Oil transport ships, working around international sanctions, is another common type of dark vessel activity—a challenge that the Russian invasion of Ukraine has only made more acute. Illicit ship-to-ship (STS) transfers of oil, taking place far from well-managed oil ports, severely increases the possibility of oil spills and these accidents going undetected for extended periods of time, making cleanup efforts more difficult, if not impossible.
Although some STS transfers are legitimate and regulated under the International Convention for the Prevention of Pollution from Ships (MARPOL), dark vessels that are evading sanctions—especially in the cases of Venezuela and Iran—are a threat. As reported by Reuters: “Illicit STS was unlikely to follow the rigorous MARPOL standards, shipping specialists said. A ship captain who supervised Venezuela-related STS until this year told Reuters that U.S. sanctions had led to more covert transfers of Venezuelan oil that were unsupervised and used equipment that flouted standards.”
Battle of the bilge
Another direct threat to water quality from dark vessels is unregulated bilgewater discharges, which can wreak havoc when released in bays, inlets, and other areas with weak currents. Long recognized as a problem due to its high level of contamination and sometimes transporting invasive species, the illegal release of untreated oily wastewater from a vessel’s lower hull is difficult to monitor.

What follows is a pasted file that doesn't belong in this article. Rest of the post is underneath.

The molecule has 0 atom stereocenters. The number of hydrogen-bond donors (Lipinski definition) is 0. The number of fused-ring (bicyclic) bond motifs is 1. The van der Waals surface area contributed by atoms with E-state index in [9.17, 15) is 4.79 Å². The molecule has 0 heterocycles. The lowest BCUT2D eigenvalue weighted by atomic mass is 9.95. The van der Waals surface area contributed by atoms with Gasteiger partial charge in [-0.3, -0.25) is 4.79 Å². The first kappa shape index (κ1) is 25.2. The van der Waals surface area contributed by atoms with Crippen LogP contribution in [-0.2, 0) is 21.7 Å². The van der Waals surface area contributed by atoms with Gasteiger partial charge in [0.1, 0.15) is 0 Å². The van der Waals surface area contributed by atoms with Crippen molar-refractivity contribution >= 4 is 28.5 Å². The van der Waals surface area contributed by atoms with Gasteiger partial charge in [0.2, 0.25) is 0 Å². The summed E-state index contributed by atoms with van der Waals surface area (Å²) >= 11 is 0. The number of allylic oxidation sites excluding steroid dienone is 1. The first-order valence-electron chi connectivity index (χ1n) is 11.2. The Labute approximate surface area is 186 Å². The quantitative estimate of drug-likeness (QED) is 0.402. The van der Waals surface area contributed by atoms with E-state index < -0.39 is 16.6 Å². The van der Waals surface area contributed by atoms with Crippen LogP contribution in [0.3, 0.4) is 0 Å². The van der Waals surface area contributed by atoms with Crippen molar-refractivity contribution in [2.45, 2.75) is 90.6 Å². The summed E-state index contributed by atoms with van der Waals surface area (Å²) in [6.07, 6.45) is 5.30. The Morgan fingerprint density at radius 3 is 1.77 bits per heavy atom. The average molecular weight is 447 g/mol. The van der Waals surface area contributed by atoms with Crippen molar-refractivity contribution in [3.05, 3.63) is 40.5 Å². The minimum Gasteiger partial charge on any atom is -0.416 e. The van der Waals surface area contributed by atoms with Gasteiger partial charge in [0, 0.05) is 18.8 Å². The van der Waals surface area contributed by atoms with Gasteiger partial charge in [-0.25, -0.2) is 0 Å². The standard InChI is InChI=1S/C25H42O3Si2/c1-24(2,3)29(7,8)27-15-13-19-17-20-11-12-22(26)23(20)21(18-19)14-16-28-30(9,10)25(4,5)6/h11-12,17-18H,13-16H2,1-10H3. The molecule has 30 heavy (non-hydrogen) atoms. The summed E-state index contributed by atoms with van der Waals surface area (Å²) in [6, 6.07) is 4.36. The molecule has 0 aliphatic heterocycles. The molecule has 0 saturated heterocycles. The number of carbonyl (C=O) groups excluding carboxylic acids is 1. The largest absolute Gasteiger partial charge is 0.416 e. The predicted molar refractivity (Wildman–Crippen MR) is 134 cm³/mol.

To be sure, raw bilgewater is a problematic issue for the environment and can migrate to vulnerable coastlines. “Oily bilge wastewater is the byproduct of operating ocean-going vessels and, according to the Environmental Protection Agency, contains contaminants such as lubricants, grease, and cleaning fluids, as well as harmful or toxic metals such as arsenic, cadmium, chromium, lead, and selenium, some of which are known or probable carcinogens. Other harmful substances in bilge can include organic chemicals such as benzene, chloroform, hexachlorocyclohexane isomers, and naphthalene.”
Unfortunately, unregulated discharges continue to be a common practice that is tough to regulate. Although international regulations impose specific criteria about treating bilgewater before it is discharged, the operation of dark vessel fleets severely hinders already challenging monitoring and enforcement efforts.
Preventing what some do in the dark
Curtailing the ability of vessels to “go dark” while using humanity’s common resource—the world’s waterways—is one of the many strategies required to address the challenges facing our environment. Ships that operate under the radar or sail in waters not suitable for their activities are imposing costs on the global environment that we can no longer afford to pay.
The time is now to make it harder for nefarious or irresponsible ship owners and operators to avoid detection. Protecting our planet requires attention to all the issues facing the global environment. By staying ahead of undetectable activities in our world’s waterways, we can make substantial progress in the battle to keep our planet safe and clean.